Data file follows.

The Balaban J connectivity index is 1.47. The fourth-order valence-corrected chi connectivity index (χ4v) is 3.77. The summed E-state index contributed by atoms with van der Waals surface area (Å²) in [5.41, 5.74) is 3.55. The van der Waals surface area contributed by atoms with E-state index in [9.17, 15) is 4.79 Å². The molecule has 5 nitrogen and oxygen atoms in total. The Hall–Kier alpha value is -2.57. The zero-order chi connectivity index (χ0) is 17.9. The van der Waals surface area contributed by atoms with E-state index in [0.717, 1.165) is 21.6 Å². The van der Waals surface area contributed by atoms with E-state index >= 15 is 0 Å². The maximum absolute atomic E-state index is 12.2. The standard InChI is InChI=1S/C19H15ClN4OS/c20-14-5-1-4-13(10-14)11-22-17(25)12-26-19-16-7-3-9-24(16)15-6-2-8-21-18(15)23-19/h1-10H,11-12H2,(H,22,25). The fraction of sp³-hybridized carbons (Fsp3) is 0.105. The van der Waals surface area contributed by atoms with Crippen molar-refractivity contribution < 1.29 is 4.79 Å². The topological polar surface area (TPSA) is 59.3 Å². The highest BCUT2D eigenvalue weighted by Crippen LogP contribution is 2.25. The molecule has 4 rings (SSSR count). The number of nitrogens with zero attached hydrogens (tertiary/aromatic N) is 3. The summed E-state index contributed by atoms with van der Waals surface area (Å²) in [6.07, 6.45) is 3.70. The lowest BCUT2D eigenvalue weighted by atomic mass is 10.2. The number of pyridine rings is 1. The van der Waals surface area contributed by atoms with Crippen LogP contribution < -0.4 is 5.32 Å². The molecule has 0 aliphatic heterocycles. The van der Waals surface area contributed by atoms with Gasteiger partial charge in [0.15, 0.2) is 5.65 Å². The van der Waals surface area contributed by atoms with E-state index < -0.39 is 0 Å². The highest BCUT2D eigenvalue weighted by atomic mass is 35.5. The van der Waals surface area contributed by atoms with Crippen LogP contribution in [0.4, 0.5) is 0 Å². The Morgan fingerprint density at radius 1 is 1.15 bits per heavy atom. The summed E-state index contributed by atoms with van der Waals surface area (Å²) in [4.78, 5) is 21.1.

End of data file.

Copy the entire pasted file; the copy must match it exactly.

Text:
The Balaban J connectivity index is 1.47. The fourth-order valence-corrected chi connectivity index (χ4v) is 3.77. The summed E-state index contributed by atoms with van der Waals surface area (Å²) in [5.41, 5.74) is 3.55. The van der Waals surface area contributed by atoms with E-state index in [9.17, 15) is 4.79 Å². The molecule has 5 nitrogen and oxygen atoms in total. The Hall–Kier alpha value is -2.57. The zero-order chi connectivity index (χ0) is 17.9. The van der Waals surface area contributed by atoms with E-state index in [0.717, 1.165) is 21.6 Å². The van der Waals surface area contributed by atoms with E-state index >= 15 is 0 Å². The maximum absolute atomic E-state index is 12.2. The standard InChI is InChI=1S/C19H15ClN4OS/c20-14-5-1-4-13(10-14)11-22-17(25)12-26-19-16-7-3-9-24(16)15-6-2-8-21-18(15)23-19/h1-10H,11-12H2,(H,22,25). The fraction of sp³-hybridized carbons (Fsp3) is 0.105. The van der Waals surface area contributed by atoms with Crippen molar-refractivity contribution < 1.29 is 4.79 Å². The topological polar surface area (TPSA) is 59.3 Å². The highest BCUT2D eigenvalue weighted by Crippen LogP contribution is 2.25. The molecule has 4 rings (SSSR count). The number of nitrogens with zero attached hydrogens (tertiary/aromatic N) is 3. The summed E-state index contributed by atoms with van der Waals surface area (Å²) in [6.07, 6.45) is 3.70. The lowest BCUT2D eigenvalue weighted by atomic mass is 10.2. The number of pyridine rings is 1. The van der Waals surface area contributed by atoms with Crippen LogP contribution < -0.4 is 5.32 Å². The molecule has 0 aliphatic heterocycles. The van der Waals surface area contributed by atoms with Gasteiger partial charge in [0.15, 0.2) is 5.65 Å². The van der Waals surface area contributed by atoms with E-state index < -0.39 is 0 Å². The highest BCUT2D eigenvalue weighted by atomic mass is 35.5. The van der Waals surface area contributed by atoms with Crippen LogP contribution in [0.4, 0.5) is 0 Å². The Morgan fingerprint density at radius 1 is 1.15 bits per heavy atom. The summed E-state index contributed by atoms with van der Waals surface area (Å²) in [4.78, 5) is 21.1.